A protection domain (Async DR or Metro Availaibility) is created, and the VM is added as a protected entity of this protection domain. The vstore containing the VM is protected by using ncli or by an external third-party product such as Commvault or SRM. Protecting a vstore automatically creates a protection domain. These protection mechanisms are mutually exclusive, which means that the backups of the VM might fail if the VM is in 2 protection domains.
If the check returns a FAIL status, the reported VMs need to be removed from some of the listed protection domains, so that they remain only inside one protection domain.
If your using metro availability you may have move the VM to another container or stop protecting the vstore.
Distributed systems are hard, there no doubt about that. One of the major problems is what to do when a node is unhealthy and can be affecting performance of the overall cluster. Fail hard, fail fast is distributed system principle but how do you go about detecting an issue before even a failure occurs? AOS 4.5.3, 4.6.2 and 4.7 will includes the Nutanix implementation of degraded node detection and isolation. A bad performing hardware component or network issue can be a death of thousands cuts versus a failure which is pretty cut and dry. If a remote CVM is not performing well it can affect the acknowledgement of writes coming from other hosts and other factors may affect performance like:
* Significant network bandwidth reduction
* Network packet drops
* CPU Soft lockups
* Partially bad disks
* Hardware issues
The list of issues can even be unknown so Nutanix Engineering has come with a score systems that uses votes to make sure everything can be compared.
Services running on each node of the cluster will publish scores/votes for services running on other nodes. Peer health scores will be computed based on various metrics like RPC latency, RPC failures/timeouts, Network latency etc. If services running on one node are consistently receiving bad scores for large period (~10 mins), then other peers will convict that node as degraded node.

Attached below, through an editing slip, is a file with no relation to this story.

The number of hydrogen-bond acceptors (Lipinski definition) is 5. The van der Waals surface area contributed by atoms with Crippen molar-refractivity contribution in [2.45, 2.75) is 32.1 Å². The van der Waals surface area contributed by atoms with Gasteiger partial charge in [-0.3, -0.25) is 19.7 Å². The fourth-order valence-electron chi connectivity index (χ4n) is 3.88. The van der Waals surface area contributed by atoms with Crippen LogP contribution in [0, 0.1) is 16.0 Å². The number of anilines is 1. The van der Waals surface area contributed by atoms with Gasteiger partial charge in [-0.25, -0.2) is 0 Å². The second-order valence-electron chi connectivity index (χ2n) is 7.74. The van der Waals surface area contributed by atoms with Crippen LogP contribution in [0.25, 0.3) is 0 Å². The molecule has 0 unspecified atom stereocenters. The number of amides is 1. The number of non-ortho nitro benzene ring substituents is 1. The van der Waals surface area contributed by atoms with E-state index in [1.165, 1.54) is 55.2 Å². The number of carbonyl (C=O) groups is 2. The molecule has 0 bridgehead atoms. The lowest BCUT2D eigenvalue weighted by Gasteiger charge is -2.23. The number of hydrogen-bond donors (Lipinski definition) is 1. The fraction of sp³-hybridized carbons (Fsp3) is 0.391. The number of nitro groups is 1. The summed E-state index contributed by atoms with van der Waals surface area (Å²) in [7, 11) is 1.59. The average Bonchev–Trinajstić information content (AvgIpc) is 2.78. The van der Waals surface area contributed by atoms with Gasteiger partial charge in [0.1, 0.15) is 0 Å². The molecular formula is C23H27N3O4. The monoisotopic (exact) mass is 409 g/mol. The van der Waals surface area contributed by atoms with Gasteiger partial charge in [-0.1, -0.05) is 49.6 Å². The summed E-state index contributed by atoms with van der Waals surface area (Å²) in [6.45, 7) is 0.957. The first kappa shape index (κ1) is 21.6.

Walk, Crawl, Run – Degraded Node Expectations:
A node will not be marked as degraded if current cluster Fault Tolerance (FT) level is less than desired value. Upgrades and break fix actions will not be allowed while a node is in the degraded state. A node will only be marked as degraded if we get bad peer health scores for 10 minutes. In AOS 4.5.3, the first shipping AOS release to include this feature, the default settings are that degraded node logging will be enabled but degraded node action will be disabled. In AOS 4.7 and AOS 4.6.2 additional user controls will be provided to select an “action policy” for when a degraded node is detected. Options should include No Action, Reboot CVM or Shutdown Node). While the peers scoring is always on, the action is side is disabled for the first release as ultra conservative approach.
In AOS 4.5.3 if the degraded node action setting is enabled leadership of critical services will not be hosted on the degraded node. A degraded node will be put into maintenance mode and CVM will be rebooted. Services will not start on this CVM upon reboot. An Alert will be generated for degraded node.
In AOS 4.7 and AOS 4.6.2 additional user controls will be provided to select an “action policy” for when a degraded node is detected. Options should include No Action, Reboot CVM or Shutdown Node
To enable the degraded node action setting use the NCLI command:
nutanix@cvm:~$ ncli cluster edit-params disable-degraded-node-monitoring=false